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Can Iowa State take Hilton Magic to a neutral court?


Iowa State guard Scott Christopherson celebrates with fans after his team’s 80-72 victory over No. 9 Baylor in an NCAA college basketball game, Saturday, March 3, 2012, in Ames, Iowa. Christopherson scored 23 points to lead Iowa State. (AP Photo/Charlie Neibergall)

Charlie Neibergall

What a start to Fred Hoiberg’s coaching career.

While most of the college basketball world was fixated on North Carolina – Duke, the Cyclones clawed their way back from an 11-point second half deficit to down the puzzling ninth-ranked Baylor Bears in a 80-72 shootout, weathering a career night from the Bears Pierre Jackson who finished with a season high 35-points.

With the victory, the Cyclones clinched a No 3 seed in next week’s Big 12 Conference Tournament, earning a tie-breaker over the Bears due to their victory over Kansas earlier in the season.

Fittingly named “Transfer U” due to the abundance of players on the roster seeking a second lease on their college basketball careers, former Marquette guard Scott Christopherson led the Cyclones with 23 points, proving he’s one of the better scoring point guards in the country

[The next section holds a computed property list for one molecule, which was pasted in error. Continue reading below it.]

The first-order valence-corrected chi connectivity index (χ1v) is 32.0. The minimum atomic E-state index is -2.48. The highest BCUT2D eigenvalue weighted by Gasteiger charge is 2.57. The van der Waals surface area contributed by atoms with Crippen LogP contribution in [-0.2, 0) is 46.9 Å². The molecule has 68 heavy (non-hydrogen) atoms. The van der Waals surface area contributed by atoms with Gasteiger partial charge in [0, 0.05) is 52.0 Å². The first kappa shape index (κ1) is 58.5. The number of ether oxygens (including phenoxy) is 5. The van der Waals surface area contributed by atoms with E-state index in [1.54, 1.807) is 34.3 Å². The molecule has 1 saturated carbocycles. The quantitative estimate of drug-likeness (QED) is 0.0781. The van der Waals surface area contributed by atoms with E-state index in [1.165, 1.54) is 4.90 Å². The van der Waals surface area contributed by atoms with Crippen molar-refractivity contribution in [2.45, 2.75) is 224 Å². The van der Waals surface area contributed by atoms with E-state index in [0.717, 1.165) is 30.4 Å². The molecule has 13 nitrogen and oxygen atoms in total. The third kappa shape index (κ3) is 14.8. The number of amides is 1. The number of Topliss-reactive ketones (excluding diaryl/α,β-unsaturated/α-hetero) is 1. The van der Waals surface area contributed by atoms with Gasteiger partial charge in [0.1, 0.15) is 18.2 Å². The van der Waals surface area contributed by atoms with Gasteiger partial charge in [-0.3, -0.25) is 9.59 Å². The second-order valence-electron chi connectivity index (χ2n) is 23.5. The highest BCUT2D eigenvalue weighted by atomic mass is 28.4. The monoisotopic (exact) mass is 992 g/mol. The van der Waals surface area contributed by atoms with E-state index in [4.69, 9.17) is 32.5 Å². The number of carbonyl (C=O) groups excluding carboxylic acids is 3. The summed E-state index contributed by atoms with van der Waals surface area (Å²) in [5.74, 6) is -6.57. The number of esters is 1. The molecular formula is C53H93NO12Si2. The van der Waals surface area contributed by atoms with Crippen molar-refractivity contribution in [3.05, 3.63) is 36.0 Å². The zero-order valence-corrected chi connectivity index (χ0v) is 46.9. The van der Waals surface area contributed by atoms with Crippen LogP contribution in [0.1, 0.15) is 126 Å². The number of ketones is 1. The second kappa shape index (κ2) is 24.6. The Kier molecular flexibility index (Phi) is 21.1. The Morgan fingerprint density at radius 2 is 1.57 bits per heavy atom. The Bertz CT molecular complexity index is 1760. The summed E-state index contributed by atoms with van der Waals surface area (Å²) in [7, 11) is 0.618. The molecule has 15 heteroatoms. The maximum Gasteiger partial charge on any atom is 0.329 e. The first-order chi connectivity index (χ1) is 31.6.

So, once the celebratory hugs and well-wishes subside, are the Cyclones for real or just another decent team that plays really well at home?

At 16-2 at Hilton Coliseum this season, including wins over Kansas, Kansas State and Texas, Hoiberg’s team only has six wins on the road, all against teams of little significance. Determine its importance as you like, but they did finish 2-0 with wins over Providence and Rice back in November as part of the South Padre Invitational.

But before you disregard Iowa State’s chances to win a game or two in the NCAA Tournament, know this: they’re tough, cause match-up problems and are one of the top three-point shooting teams in the country.

Because they lack a true post presence – just like Baylor! – they love to spot up from deep. Royce White is the team’s only player who plays more than 15 minutes a game and is listed taller than 6-8. To make it work, ISU spreads the floor, going four-out, one-in, with that one being White, forcing forwards out along the perimeter and creating space to the basket.

From beyond the arc, the Cyclones are 8th in the country in three-pointers made and 14th in three-point point percentage (37). Relying on the deep ball isn’t the most reliable strategy, but it’s also what so many great tournament runs are built on.

With five transfer players, this is a rotation that has played in a lot of games in a lot of different locations. I’d like to think that the adversity they’ve faced that brought them to Ames means they can handle a tournament atmosphere.

Match-ups will be crucial, but I have a hunch there could be a bit of magic to cast outside of Ames.

Follow Nick Fasulo on Twitter @billyedelinSBN